Get the Lowdown on Amazon Web Services Internet of Things


Jan 13, 2016


How to make IoT happen just got much less confusing

We already know the Internet of Things (IoT) is coming our way. The concept causing confusion for most of us is how to make it happen, but Amazon has been thinking ahead for us on this.

Amazon Web Services (AWS) already had a million active customers at the start of 2015. The next 10 cloud providers combined have only 20% of the capacity of AWS. Amazon now has a complete product specifically for IoT. Here’s the lowdown on AWS IoT:

AWS IoT in a Nutshell

AWS IoT is a managed cloud platform that connects devices so they can securely interact with cloud applications and other devices. It has the horsepower to support billions of devices and trillions of messages. It allows apps to track and communicate with devices even when they aren’t connected.

No surprise here. AWS IoT integrates with all its other services. You can use AWS Lambda, Amazon Kinesis, Amazon S3, Amazon Machine Learning, and Amazon DynamoDB to build IoT applications – without having to manage any infrastructure.

The AWS IoT Value Proposition

If you want to win customers, you need to focus on what differentiates your apps from the competition. AWS IoT helps you do this by keeping your focus on creating the experience while they manage the technology. Here are the top three benefits it offers:

  1. Cloud connectivity that’s secure, with low latency and low overhead. It’s scalable and supports standard communication protocols.
  1. All that data needs processing. AWS IoT offers tools for it to happen continuously.
  1. An easy interface to develop solutions for your app to connect and interact with connected devices.

What Makes AWS IoT a Top Choice

Connected devices, such as sensors, smart appliances, and wearable devices, connect to AWS IoT. It’s the gateway. That interface is secure. AWS IoT uses strong authentication.

The AWS IoT service has a Rules Engine. It enables continuous processing of data sent by connected devices. Your rules filter and transform the data.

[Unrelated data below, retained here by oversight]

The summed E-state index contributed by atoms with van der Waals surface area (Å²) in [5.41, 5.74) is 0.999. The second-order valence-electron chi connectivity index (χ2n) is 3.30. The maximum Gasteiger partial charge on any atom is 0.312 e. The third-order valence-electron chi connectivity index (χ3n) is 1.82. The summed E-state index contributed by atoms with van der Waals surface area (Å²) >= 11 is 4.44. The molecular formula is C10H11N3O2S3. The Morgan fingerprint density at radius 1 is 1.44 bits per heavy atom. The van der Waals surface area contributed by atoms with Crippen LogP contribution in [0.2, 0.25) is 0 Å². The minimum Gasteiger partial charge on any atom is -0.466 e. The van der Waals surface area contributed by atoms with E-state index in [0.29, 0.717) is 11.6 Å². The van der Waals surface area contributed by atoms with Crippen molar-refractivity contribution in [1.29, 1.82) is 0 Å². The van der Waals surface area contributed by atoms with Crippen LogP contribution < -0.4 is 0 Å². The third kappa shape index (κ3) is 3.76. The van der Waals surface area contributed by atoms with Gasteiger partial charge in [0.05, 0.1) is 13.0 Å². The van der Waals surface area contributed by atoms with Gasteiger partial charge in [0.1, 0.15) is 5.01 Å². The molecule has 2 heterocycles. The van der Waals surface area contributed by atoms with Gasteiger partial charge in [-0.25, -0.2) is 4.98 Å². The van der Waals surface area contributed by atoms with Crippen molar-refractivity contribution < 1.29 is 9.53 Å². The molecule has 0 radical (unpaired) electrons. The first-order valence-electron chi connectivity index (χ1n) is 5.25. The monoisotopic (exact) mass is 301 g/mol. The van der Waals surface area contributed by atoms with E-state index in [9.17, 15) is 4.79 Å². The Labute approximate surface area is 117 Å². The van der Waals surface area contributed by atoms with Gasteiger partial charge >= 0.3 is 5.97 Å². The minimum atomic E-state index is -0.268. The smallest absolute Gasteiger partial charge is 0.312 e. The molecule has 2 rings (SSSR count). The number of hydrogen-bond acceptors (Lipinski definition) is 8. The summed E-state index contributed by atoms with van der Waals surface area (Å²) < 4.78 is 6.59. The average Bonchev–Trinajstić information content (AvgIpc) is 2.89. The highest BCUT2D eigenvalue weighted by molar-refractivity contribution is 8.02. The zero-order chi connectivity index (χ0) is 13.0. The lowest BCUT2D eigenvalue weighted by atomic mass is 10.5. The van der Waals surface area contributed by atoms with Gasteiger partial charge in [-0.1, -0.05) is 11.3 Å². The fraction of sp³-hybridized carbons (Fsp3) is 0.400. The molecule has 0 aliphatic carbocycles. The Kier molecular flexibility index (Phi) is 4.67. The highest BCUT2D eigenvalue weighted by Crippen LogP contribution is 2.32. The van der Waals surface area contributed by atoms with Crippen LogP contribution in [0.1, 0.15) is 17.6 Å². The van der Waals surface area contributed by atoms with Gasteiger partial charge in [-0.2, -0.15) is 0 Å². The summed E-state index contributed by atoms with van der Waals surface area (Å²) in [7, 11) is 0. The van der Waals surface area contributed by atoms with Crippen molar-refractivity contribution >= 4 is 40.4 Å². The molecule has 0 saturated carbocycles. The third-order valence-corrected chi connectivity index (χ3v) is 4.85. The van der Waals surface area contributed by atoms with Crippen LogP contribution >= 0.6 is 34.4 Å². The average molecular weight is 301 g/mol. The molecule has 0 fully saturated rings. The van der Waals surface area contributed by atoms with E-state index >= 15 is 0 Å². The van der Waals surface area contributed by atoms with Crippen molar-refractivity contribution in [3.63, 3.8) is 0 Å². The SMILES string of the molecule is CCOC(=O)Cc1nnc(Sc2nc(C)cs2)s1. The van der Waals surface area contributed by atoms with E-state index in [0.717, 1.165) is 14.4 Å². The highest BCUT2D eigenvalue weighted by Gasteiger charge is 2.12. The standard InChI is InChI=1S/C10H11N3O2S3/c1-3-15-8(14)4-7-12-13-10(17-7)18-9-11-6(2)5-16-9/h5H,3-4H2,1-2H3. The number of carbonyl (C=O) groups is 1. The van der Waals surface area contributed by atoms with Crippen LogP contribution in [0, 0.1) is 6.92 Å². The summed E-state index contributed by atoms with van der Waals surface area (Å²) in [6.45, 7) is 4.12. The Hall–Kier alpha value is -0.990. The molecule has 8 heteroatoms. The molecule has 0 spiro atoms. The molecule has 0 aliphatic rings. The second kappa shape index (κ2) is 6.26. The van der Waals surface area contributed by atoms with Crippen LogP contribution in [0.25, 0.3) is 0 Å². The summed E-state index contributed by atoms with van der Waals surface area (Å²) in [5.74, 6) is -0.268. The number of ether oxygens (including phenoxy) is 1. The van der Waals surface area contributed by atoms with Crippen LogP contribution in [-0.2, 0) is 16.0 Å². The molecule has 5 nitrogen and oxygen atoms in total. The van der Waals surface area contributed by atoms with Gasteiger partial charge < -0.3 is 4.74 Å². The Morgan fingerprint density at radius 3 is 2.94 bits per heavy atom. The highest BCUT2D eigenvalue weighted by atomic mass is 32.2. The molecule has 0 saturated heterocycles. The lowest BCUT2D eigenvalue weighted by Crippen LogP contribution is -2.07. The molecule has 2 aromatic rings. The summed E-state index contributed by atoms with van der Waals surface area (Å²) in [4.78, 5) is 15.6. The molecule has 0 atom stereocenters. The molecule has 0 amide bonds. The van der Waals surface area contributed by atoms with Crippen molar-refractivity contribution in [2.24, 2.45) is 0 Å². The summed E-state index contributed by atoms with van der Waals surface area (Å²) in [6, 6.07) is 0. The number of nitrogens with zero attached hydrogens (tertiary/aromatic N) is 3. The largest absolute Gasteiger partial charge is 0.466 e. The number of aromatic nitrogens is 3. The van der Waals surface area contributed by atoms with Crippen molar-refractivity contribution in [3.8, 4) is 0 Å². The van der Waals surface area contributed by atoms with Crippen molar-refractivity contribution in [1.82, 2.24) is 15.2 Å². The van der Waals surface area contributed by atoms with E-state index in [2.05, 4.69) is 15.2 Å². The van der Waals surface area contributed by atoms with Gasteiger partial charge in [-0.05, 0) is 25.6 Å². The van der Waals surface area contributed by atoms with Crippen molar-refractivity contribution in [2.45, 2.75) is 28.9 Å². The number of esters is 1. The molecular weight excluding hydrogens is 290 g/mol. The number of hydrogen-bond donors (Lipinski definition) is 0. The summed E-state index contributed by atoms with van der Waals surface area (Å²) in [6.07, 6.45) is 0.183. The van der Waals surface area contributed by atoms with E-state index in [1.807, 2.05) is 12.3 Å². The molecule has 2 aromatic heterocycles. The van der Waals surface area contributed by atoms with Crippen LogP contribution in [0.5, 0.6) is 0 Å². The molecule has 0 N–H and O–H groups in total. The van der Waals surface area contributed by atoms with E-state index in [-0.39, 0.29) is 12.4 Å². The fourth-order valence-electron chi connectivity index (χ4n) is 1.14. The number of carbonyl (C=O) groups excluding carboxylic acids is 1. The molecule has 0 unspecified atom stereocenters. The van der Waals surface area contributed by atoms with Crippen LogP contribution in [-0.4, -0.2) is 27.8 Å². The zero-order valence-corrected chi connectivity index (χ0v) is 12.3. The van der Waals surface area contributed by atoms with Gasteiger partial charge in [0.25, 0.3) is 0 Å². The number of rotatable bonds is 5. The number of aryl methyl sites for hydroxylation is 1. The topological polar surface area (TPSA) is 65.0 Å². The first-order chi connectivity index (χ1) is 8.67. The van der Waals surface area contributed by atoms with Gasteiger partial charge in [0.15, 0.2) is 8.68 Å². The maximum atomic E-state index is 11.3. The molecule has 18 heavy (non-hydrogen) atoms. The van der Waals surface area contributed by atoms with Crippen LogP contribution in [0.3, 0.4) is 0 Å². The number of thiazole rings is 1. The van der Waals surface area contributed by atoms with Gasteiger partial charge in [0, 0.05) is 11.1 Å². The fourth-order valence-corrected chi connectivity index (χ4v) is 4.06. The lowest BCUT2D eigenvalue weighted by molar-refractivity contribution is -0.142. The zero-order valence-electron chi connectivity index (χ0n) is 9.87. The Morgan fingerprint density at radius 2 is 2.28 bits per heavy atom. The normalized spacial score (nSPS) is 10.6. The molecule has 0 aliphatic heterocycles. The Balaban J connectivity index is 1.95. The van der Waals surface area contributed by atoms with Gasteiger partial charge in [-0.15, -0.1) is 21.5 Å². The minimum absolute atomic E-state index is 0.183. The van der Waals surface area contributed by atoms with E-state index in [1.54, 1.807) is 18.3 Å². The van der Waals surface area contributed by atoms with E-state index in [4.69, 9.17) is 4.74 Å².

There is also a Device Registry. It’s where you register and track devices connected to AWS IoT. The AWS Device Shadow is where your mobile applications get instructions on what to do with the data. It’s your interface to the devices.

If you’ve used any of the other AWS products, you’re familiar with its uncomplicated management consoles. You can use it to help applications access AWS IoT with SDKs in several programming languages. It integrates with Amazon CloudWatch.

A Cloud So Big It Has Regions

Here are the AWS regions where AWS IoT service is available:

  • US East (N. Virginia)
  • US West (Oregon)
  • EU (Ireland)
  • Asia Pacific (Tokyo)

Key Elements

AWS IoT Service SDK. It offers quick and easy design to develop the software that will connect hardware and apps. The SDK uses MQTT and HTTP protocols. It supports C, JavaScript, and Arduino. There are client libraries, a developer guide, and a porting guide for manufacturers.

Device Gateway. This is your communication hub. The Device Gateway exchanges messages using a publication/subscription model. You can use it to make a single connected device broadcast data to multiple subscribers.

Authentication and Authorization. AWS IoT provides authentication and encryption at all connection points. Data can never be exchanged without proven identity. The AWS IoT API lets you create, deploy and manage certificates and policies without ever touching devices. You can provision with Amazon Cognito, which creates a unique identifier for each user.

Registry. The AWS IoT registry assigns a unique identity to each device. It doesn’t require a specific device or connection type. This registry stores metadata for your devices. There’s no extra charge for this storage.

Device Shadows. This makes it easier for you to build interactive apps. It creates a virtual version or “shadow” of each device. AWS IoT compares the difference between the desired state you want, and the last reported state of the devices.

Rules Engine. Inbound messages filter through this engine. They are routed to other devices or cloud services. You define the rules, and AWS IoT routes the data. A management console makes this easy to do. The Rules Engine comes with a default library of functions you can use to transform data. You can create as many rules as you like.

Why the Cloud is Where IoT Must Live

Almost all sensor-driven IoT systems have back-end cloud services. IoT needs elastic resources, and the cloud does that best.

The clear leader of Internet cloud services is AWS. Now they have a product that focuses on IoT, and it is as simple to use as it is powerful. Some of the world’s largest semiconductor manufacturers already have starter kits for AWS IoT.

How to make IoT happen just got much less confusing.

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